But what's this? Cydr Lubelski. Again, 4.5% ABV (looks like some kind of limit set by excise law), but now, something more authentic. Made by fermenting apples, this is a real cider. Light, refreshing in taste, medium-dry, none to challenging. Not a great cider by the standards of England's West Country, but for Poland, a start. I guess this will be the moment when cider takes off in Poland; by 2030, cider will have become a 'traditional' Polish beverage.


Above, from the left: two bottles of Estonian 'Sherwood' cider; to the right, Cydr Lubelski. At last, a Polish cider, plain and simple, not apple-flavoured beer. Note the excise bands (banderole) over the bottle tops, something that beers don't need to have, even though they're stronger than these ciders.

And shandy's burst onto the scene. Also known as radler, 50/50 mixes of beer and lemonade are freely available from the Big Three brewers. At between 2% and 2.6% ABV, these do not interfere with the head and, served very cold, are beautifully thirst-quenching. Better than the Top Deck Shandy I grew up with!

Below: while on the subject of alcoholic beverages and their marketing - I'm admiring the current ad campaign for Łomża beer. I've said for a long while that it's advertising copywriters that breathe new life into the Polish language. Pastwing bez krowingu. Simply brilliant.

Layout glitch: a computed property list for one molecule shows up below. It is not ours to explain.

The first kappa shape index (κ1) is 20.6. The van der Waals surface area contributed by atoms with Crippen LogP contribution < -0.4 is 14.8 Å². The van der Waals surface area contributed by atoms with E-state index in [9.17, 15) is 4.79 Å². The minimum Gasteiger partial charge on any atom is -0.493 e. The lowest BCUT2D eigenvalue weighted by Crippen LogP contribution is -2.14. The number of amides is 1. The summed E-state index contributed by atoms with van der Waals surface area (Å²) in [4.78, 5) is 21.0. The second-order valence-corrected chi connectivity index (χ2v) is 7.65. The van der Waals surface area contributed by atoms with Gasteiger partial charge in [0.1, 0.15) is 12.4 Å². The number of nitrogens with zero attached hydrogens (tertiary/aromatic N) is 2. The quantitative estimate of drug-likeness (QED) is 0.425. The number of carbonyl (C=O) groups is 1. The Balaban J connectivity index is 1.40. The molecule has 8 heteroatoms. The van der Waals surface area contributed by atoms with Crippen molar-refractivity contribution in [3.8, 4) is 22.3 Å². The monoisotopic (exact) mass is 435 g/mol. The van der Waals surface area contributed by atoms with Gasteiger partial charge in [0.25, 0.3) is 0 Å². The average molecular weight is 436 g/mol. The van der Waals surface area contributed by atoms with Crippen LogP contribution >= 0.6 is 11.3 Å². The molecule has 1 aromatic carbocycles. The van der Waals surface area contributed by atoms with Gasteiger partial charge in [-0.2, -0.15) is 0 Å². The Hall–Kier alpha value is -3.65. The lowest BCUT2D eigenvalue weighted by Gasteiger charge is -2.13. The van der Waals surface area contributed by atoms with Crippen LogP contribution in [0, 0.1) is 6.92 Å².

This ad is not aimed at Pan Heniek or Pan Ziutek, whose tipple of choice must be Argus Strong (6.7% ABV, on offer at 3.59 złotys or around 70p for a one-litre bottle this week at Lidl). No, the Łomżing campaign targets the trendy, educated, urban youth market. 'Łomża. Source of Conscious Łomżing'. Łomżing - Lemming? a source of conscious self-irony?

Another current series of billboards that playfully toys with the Polish language is the re-run of last summer's Bardzo mi Milko campaign, blending English into Polish (MoreLove = morelowe = apricot flavour, or WishNiowe = wiśniowe = cherry flavour). Such plays on words reflect the open-minded, intelligent and fun-loving nature of the target group for these milk drinks.